Joining national network advances health promotion, prevention strategies

Grand Valley has joined a national network focused on university health promotion and prevention, which advances strategic initiatives around the well-being of students, faculty and staff members.

The U.S. Health Promoting Campuses Network (USHPCN) is guided by the Okanagan Charter, which was established in 2015 to provide a framework for institutions to embed health into all aspects of campus culture and to lead health-promotion action locally and globally.

Grand Valley is the second university in Michigan and 15th in the nation to adopt the charter. President Philomena V. Mantella signed the charter agreement and said joining USHPCN aligns well with Grand Valley's mission. 

“I’m pleased that Grand Valley will join the 2023 cohort of universities that adopted the Okanagan Charter," Mantella said. "The adoption of this charter aligns with our Reach Higher 2025 goals and values of access, equity and inclusion. We have a long history of setting students up for success; adding this framework strengthens our current plan and expands our efforts to ensure a healthy campus environment.”

President Mantella is standing at a table signing a piece of paper, wearing a black jacket over a blue shirt
President Philomena V. Mantella signs the Okanagan Charter in Zumberge Hall. GVSU is the 15th institution to adopt the charter, which focuses on embedding health into all aspects of campus life.
Image credit - Amanda Pitts

Kate Harmon, assistant vice president for Student Affairs, Well-Being and Inclusion, led steps to apply for and adopt the charter with help from acceleration team members from across campus.

"As GVSU continues to focus on issues of access and equity, we are positioned at a critical setting to address gaps in health equity," Harmon said. "The adoption of the charter sends a strong message about GVSU’s commitment to creating a healthy university environment for everyone."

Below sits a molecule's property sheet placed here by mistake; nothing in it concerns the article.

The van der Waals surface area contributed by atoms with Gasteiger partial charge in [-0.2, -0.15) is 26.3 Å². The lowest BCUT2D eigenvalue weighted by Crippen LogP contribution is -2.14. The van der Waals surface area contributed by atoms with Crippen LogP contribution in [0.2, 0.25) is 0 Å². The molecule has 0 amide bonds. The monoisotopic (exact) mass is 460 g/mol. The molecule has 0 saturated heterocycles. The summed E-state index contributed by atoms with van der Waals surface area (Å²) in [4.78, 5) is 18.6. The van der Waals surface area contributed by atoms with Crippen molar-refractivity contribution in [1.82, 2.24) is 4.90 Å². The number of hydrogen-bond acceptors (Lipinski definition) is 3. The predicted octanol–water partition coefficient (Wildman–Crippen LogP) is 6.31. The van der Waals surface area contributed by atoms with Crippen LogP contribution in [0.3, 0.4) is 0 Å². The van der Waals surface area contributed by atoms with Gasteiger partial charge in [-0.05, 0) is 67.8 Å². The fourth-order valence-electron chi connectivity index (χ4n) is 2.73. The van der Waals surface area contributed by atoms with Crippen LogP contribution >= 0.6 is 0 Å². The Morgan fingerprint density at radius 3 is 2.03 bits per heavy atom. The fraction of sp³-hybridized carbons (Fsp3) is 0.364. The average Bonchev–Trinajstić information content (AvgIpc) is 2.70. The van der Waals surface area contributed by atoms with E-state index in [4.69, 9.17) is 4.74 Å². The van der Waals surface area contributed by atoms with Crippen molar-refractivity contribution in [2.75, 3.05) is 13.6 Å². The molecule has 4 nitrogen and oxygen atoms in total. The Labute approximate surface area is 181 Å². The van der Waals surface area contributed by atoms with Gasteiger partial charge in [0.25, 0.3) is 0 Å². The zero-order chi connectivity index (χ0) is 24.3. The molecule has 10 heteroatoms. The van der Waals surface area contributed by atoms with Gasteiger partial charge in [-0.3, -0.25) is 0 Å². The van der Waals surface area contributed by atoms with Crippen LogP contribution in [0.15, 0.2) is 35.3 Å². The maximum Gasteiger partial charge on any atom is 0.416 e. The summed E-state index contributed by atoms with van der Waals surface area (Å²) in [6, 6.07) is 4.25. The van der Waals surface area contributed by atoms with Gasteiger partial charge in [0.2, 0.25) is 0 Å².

an examination room in Finkelstein Hall, one person standing, taking vital signs of a woman seated on a table.
Adding a convenience health clinic at Finkelstein Hall, operated by the GVSU Family Health Center, is an example of embedding wellness initiatives.
Image credit - Amanda Pitts
a person does a yoga pose in a room in CHS
The Reset Room in the Cook-DeVos Center for Health Sciences is pictured. Group exercise classes are available in addition to fitness equipment.
Image credit - Kendra Stanley-Mills

Edward Jones II, director of Student Health Services, said the charter's framework and resources from USHPCN members will help Grand Valley leaders study the intersection of equity and wellness with more intention.

"We know that wellness affects student success and the wellness of faculty and staff impacts satisfaction scores," Jones said. "This is an opportunity for Grand Valley to show its values. We are leaning into prevention and promotion of health, not relying on being reactive."

construction truck in front of Fieldhouse
Construction workers at the Fieldhouse are pictured, the building is undergoing expansion.
two women walk down steps at Mary Idema Pew Library
Like many new GVSU buildings, the Mary Idema Pew Library on the Allendale Campus was built to LEED certification, another example of embedding sustainability and wellness on campus.


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